Providing opportunity: Finding high ability using the Naglieri General Ability Tests

Providing opportunity: Finding high ability using the Naglieri General Ability Tests

In the context of giftedness assessment, tests are often the gatekeepers to opportunity. Historically, nonverbal tests were a student’s only means of demonstrating their ability while remaining largely free from knowledge acquired in an educational environment. Unfortunately, to be eligible for gifted and advanced programs, many states require proof of aptitude in verbal, nonverbal, and quantitative domains.

This requirement raises two questions:

“How can a gifted administrator find high ability across these multiple domains?” and “How can that be done fairly?”

While the continued use of nonverbal tests is encouraged, many assessments commonly used to provide evidence of verbal and/or quantitative ability may disadvantage students who have not had the opportunity to learn the material required to perform well. Consider a scenario where a test demands reasoning, but the test questions also require a) comprehension of English at a level the student is not at yet, b) familiarity with cultural references the student is not aware of, or c) knowledge of advanced mathematical concepts the student may not have had a chance to learn yet. In this scenario, if that student does not accurately answer the test questions, it is difficult to determine whether that is due to their reasoning ability or to some other extraneous factor such as those listed above.

How do the Naglieri General Ability Tests improve fairness and reduce bias?

Identifying students with high ability in a fair, equitable, and representative manner has been an ongoing challenge in the field of gifted and talented education. The tests and procedures used to help identify gifted and talented students who come from diverse cultural, racial, ethnic, linguistic, and socioeconomic backgrounds have played a part in underrepresentation.

The Naglieri General Ability Tests (Naglieri, Brulles, & Lansdowne, 2021) were expressly designed to reduce the influence of culture and language, as well as minimize academic knowledge required to perform well on the three tests (that is, the Naglieri–Nonverbal, Naglieri–Quantitative, and Naglieri–Verbal). These efforts result in a suite of tests that measure how well a student thinks versus measuring what a student knows. Building tests in this way is a great strategy to improve fairness and reduce bias. By extension, these tests can be used effectively as an opportunity for students of all backgrounds to put their abilities on display. Because the tests were designed to be inclusive and equitable, they can be a powerful opportunity to give students an equal chance to demonstrate their reasoning skills in multiple domains.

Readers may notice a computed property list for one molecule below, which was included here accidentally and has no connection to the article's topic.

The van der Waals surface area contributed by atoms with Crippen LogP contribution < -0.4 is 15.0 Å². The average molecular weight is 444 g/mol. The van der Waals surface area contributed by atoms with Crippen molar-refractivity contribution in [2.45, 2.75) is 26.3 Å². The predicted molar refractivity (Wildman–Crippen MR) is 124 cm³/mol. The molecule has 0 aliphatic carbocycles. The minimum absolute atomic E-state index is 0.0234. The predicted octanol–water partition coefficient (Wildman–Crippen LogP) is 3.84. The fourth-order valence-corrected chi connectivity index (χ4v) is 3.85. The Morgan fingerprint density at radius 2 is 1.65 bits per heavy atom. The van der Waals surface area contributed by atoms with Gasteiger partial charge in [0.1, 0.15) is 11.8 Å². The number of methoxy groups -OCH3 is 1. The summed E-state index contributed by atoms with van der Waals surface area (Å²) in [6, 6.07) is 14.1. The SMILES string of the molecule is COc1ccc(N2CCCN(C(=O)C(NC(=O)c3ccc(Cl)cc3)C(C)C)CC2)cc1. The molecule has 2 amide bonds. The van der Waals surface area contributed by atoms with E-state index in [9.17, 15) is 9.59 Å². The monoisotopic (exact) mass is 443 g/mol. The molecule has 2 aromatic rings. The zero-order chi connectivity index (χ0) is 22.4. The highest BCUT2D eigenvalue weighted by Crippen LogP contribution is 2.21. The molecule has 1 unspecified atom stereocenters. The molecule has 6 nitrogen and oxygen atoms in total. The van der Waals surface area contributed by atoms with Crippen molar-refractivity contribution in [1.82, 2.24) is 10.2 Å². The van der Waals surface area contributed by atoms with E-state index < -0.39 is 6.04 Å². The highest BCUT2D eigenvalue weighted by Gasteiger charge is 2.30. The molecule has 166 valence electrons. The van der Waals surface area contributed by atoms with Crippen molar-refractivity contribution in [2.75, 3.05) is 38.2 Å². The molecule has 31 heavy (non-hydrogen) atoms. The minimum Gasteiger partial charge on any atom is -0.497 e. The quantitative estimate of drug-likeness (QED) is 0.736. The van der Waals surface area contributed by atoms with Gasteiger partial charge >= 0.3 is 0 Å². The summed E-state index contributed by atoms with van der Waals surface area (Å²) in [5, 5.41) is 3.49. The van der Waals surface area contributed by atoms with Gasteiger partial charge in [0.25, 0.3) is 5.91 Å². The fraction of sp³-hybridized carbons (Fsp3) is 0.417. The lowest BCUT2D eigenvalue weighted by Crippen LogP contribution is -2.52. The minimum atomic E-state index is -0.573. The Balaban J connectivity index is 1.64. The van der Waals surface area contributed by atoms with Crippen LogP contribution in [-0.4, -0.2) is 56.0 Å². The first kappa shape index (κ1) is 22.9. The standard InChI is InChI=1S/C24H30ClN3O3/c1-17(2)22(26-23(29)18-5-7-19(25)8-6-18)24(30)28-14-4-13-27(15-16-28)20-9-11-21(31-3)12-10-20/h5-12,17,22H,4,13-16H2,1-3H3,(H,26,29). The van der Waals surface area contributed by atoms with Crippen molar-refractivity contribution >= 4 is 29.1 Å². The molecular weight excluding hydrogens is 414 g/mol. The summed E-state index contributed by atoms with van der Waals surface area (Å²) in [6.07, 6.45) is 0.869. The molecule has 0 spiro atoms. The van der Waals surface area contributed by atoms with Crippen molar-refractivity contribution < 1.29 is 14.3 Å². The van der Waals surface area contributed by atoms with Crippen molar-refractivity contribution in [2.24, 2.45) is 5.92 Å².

It is strongly recommended that all students eligible for consideration into a gifted program be tested with all three of the Naglieri General Ability Tests. This recommended testing experience lets students demonstrate their ability through verbal, nonverbal, and quantitative content while also leveling the playing field, such that students are not penalized for not having had the opportunity to learn key information, vital to strong test performance.

Please consider the following two case studies as examples of this recommendation (student names have been changed to protect their privacy).

Matthew was a second-grade student in consideration for admittance into a gifted program in the Western region of the United States. Matthew’s scores were in the average range on the Naglieri–NV (Naglieri, 2021) and the Naglieri–Q (Naglieri & Lansdowne, 2021) with standard scores of 106 (66th percentile) and 104 (61st percentile), respectively. However, Matthew demonstrated exceptional ability on the Naglieri–V (Naglieri & Brulles, 2021) with a standard score of 137, representing the 99th percentile.

Similarly, Joanna was a first-grade student in consideration for gifted education in the Southern region of the United States. Her performance on the Naglieri–V and Naglieri–NV were slightly below average, with standard scores of 86 (18th percentile) and 94 (34th percentile), respectively. However, it became apparent that Joanna possessed an exceedingly strong aptitude for quantitative problem-solving and was able to show that on the Naglieri–Q, where she received a standard score of 134 (99th percentile).

In these scenarios, using a conventional nonverbal test alone would fail to recognize the cognitive ability possessed by both these students. In fact, were it not for the administration of all three tests, these two highly able students would not have had the chance to demonstrate their ability and may have missed out on the opportunity to qualify for gifted programming.

The Naglieri General Ability Tests provide students the means to demonstrate their ability, while minimizing the influence of scholastic learning, which is a unique and important feature within the field of giftedness identification testing. Increasing opportunity through tests, such as what is demonstrated through the Naglieri General Ability Tests, permits a significant amount of high ability students the access to advanced programming that they deserve.

Learn more about how the Naglieri General Ability Tests are putting fairness, equity, and representation first in gifted and talented education, visit our Gifted and Talented Hub.

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